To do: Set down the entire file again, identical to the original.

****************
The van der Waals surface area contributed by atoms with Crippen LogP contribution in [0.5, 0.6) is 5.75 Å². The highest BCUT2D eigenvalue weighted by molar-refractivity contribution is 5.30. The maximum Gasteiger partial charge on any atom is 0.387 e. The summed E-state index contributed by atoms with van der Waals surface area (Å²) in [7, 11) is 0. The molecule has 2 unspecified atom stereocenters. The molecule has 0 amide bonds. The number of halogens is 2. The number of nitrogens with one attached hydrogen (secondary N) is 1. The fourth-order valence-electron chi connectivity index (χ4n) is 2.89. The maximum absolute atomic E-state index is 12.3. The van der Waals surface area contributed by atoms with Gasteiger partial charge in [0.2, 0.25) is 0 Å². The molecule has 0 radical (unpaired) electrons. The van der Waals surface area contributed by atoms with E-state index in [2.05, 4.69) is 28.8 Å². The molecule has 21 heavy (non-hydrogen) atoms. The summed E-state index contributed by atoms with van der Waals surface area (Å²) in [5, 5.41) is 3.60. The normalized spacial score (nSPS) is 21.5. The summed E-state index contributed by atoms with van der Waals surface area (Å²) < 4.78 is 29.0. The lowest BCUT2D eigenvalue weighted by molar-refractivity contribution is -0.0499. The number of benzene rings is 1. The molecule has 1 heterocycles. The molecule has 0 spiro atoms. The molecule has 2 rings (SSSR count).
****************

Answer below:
The van der Waals surface area contributed by atoms with Crippen LogP contribution in [0.5, 0.6) is 5.75 Å². The highest BCUT2D eigenvalue weighted by molar-refractivity contribution is 5.30. The maximum Gasteiger partial charge on any atom is 0.387 e. The summed E-state index contributed by atoms with van der Waals surface area (Å²) in [7, 11) is 0. The molecule has 2 unspecified atom stereocenters. The molecule has 0 amide bonds. The number of halogens is 2. The number of nitrogens with one attached hydrogen (secondary N) is 1. The fourth-order valence-electron chi connectivity index (χ4n) is 2.89. The maximum absolute atomic E-state index is 12.3. The van der Waals surface area contributed by atoms with Gasteiger partial charge in [0.2, 0.25) is 0 Å². The molecule has 0 radical (unpaired) electrons. The van der Waals surface area contributed by atoms with E-state index in [2.05, 4.69) is 28.8 Å². The molecule has 21 heavy (non-hydrogen) atoms. The summed E-state index contributed by atoms with van der Waals surface area (Å²) in [5, 5.41) is 3.60. The normalized spacial score (nSPS) is 21.5. The summed E-state index contributed by atoms with van der Waals surface area (Å²) < 4.78 is 29.0. The lowest BCUT2D eigenvalue weighted by molar-refractivity contribution is -0.0499. The number of benzene rings is 1. The molecule has 1 heterocycles. The molecule has 0 spiro atoms. The molecule has 2 rings (SSSR count).